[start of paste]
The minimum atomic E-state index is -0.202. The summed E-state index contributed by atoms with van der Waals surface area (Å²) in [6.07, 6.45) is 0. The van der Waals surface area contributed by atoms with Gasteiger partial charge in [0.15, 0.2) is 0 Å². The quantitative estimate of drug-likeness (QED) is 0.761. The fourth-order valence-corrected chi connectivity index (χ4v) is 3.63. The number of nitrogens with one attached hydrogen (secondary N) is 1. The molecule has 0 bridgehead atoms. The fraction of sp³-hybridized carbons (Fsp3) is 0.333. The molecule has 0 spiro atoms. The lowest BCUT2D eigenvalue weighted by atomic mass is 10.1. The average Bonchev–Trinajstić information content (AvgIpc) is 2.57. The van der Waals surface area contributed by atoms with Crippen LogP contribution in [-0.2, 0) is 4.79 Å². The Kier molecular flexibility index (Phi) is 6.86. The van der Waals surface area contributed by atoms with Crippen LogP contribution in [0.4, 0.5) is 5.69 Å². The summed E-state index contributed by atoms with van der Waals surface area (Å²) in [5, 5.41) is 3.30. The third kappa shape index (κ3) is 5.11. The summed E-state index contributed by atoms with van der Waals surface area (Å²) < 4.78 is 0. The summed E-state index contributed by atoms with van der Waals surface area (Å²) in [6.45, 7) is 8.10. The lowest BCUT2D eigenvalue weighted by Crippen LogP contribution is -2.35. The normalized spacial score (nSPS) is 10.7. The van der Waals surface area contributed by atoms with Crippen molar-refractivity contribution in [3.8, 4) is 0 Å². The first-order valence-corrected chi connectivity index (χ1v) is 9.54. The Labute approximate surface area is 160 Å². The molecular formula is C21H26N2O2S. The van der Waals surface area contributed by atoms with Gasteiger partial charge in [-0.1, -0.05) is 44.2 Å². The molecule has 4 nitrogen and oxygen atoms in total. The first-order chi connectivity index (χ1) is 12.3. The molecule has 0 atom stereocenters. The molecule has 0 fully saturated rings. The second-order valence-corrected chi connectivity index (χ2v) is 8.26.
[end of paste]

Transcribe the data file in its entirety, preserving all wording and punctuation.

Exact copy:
The minimum atomic E-state index is -0.202. The summed E-state index contributed by atoms with van der Waals surface area (Å²) in [6.07, 6.45) is 0. The van der Waals surface area contributed by atoms with Gasteiger partial charge in [0.15, 0.2) is 0 Å². The quantitative estimate of drug-likeness (QED) is 0.761. The fourth-order valence-corrected chi connectivity index (χ4v) is 3.63. The number of nitrogens with one attached hydrogen (secondary N) is 1. The molecule has 0 bridgehead atoms. The fraction of sp³-hybridized carbons (Fsp3) is 0.333. The molecule has 0 spiro atoms. The lowest BCUT2D eigenvalue weighted by atomic mass is 10.1. The average Bonchev–Trinajstić information content (AvgIpc) is 2.57. The van der Waals surface area contributed by atoms with Crippen LogP contribution in [-0.2, 0) is 4.79 Å². The Kier molecular flexibility index (Phi) is 6.86. The van der Waals surface area contributed by atoms with Crippen LogP contribution in [0.4, 0.5) is 5.69 Å². The summed E-state index contributed by atoms with van der Waals surface area (Å²) in [5, 5.41) is 3.30. The third kappa shape index (κ3) is 5.11. The summed E-state index contributed by atoms with van der Waals surface area (Å²) < 4.78 is 0. The summed E-state index contributed by atoms with van der Waals surface area (Å²) in [6.45, 7) is 8.10. The lowest BCUT2D eigenvalue weighted by Crippen LogP contribution is -2.35. The normalized spacial score (nSPS) is 10.7. The van der Waals surface area contributed by atoms with Crippen molar-refractivity contribution in [3.8, 4) is 0 Å². The first-order valence-corrected chi connectivity index (χ1v) is 9.54. The Labute approximate surface area is 160 Å². The molecular formula is C21H26N2O2S. The van der Waals surface area contributed by atoms with Gasteiger partial charge in [-0.1, -0.05) is 44.2 Å². The molecule has 4 nitrogen and oxygen atoms in total. The first-order chi connectivity index (χ1) is 12.3. The molecule has 0 atom stereocenters. The molecule has 0 fully saturated rings. The second-order valence-corrected chi connectivity index (χ2v) is 8.26.